Trilogy at La Quinta: New home of Skins Game could produce 'birdie fest'
LA QUINTA, Calif. -- Looking down the gut of the opening hole at the Trilogy actually can take the fear of God out of you; elevated tee box, California-sized landing area, and not a bunker in sight. So much for first hole nerves at this new Gary Panks designed course in the golfing hotbed of La Quinta.
Or second-hole nerves, or third-hole nerves .
The first gut-check at the Trilogy comes on the par-5, 551-yard ninth hole. Arguably the only risk/reward hole on the course, the ninth actually will play as the $200,000 final hole of the ConAgra Foods Skins Game on Nov. 29-30. That's right, one of the most playable tracks to hit the Coachella Valley in recent years is set to host golf's version of the home run derby.
"We expect a lot of birdies and a lot of carryovers," says Todd Keefer, Trilogy's director of golf. "If this were a baseball game, it wouldn't be a pitchers duel, let's just say that."
The Skins Game comes courtesy of the Landmark Golf Club in neighboring Indio where it enjoyed brief but successful stint. The Trilogy has dibs on the made-for-television event through 2004 and an option on 2005. The course's gentle nature aside, neither Panks nor Keefer want the course to lie down and play dead. A series of new tee boxes will stretch the layout to well over 7,000 yards and some additional bunkers are expected to increase the overall difficulty.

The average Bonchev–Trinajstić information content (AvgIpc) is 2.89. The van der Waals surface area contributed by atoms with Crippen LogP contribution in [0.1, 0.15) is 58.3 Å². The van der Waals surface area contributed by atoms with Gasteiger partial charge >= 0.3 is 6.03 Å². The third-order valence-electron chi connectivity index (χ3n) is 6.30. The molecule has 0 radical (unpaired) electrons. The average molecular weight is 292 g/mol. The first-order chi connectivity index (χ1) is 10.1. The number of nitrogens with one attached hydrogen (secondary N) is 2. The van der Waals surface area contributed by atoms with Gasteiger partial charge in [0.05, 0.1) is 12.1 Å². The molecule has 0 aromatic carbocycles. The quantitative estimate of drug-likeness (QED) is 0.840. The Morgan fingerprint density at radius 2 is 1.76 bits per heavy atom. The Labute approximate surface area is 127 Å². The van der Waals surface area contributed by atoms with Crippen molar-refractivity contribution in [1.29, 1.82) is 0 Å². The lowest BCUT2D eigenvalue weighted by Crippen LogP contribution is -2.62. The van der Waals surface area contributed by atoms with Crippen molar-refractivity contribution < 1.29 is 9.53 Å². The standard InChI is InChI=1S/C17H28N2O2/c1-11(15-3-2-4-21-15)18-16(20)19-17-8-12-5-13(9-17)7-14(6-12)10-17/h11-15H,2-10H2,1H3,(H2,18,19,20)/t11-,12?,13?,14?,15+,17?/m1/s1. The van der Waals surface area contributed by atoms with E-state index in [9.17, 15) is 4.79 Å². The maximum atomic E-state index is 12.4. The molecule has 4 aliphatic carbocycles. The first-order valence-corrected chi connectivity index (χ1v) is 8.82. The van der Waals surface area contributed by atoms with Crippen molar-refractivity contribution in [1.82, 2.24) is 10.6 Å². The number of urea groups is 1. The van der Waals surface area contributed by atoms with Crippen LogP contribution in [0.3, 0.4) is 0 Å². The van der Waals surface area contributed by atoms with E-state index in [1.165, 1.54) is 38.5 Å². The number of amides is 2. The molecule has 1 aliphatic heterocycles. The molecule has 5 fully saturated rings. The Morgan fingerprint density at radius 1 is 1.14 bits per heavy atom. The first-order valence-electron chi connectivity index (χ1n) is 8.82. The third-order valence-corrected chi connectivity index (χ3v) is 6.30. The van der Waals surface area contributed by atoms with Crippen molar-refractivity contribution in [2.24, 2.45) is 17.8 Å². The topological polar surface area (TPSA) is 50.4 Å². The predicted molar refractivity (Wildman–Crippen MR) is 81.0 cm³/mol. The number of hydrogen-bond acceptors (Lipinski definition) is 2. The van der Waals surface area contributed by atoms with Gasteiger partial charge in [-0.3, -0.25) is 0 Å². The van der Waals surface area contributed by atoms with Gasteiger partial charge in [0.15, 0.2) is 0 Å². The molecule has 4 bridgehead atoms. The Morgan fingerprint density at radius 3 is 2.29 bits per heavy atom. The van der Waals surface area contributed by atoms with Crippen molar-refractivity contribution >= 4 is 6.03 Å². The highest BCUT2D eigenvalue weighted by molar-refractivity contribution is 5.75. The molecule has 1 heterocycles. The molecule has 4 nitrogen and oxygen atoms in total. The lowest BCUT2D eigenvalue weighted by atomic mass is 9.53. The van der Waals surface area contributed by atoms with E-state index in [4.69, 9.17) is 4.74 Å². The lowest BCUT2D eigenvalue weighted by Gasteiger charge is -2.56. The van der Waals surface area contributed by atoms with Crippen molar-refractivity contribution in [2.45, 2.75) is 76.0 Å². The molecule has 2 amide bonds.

"We didn't build this course for that (PGA Tour) style of player," Panks says. "We build them for scratch golfers and active adults with double digit handicaps. When you design for a professional tournament, that is a totally different thing. So we are having to go back and add some length."
No one was more surprised to have the Skins Game fall in Trilogy's lap than Panks. Not that he's complaining. The pomp and circumstance laden event generates loads of publicity for both course and designer. If Panks doesn't watch it, he could become a household name.
The Scottsdale, Ariz. based architect is now the proud father of three professional event worthy venues. His Cattail course at Whirlwind Golf Club on the Gila River Indian Reservation south of Phoenix hosts a Nationwide Tour stop; and his Twin Warriors Golf Club outside of Albuquerque recently hosted the PGA Club Pro Championship.
"I doubt you'll hear him gloat about that," Keefer says. "He's subtle, like his course designs. You have to pay close attention to the things he's doing with his designs or you'll miss them."
The exception being Trilogy's par-3 holes. All four are as different as red and green chile, as thought-provoking as a David Lynch screenplay, and are further proof that when it comes one-shot holes, Panks is a master of his craft.
"We take a lot of pride in our par-3s," Panks says.
The 173-yard sixth is the most straight forward of the bunch, with water to the right coming into play only on leaky tee shots. The 187-yard 17th is the drama queen, with its knee-knocking carry over a turquoise green lake.
"Those are great holes, but I think No. 11 is the sleeper of the bunch," Keefer says. "It is the shortest but it also demands the most accuracy. Gary did a great job of mixing up directions, lengths and view sheds."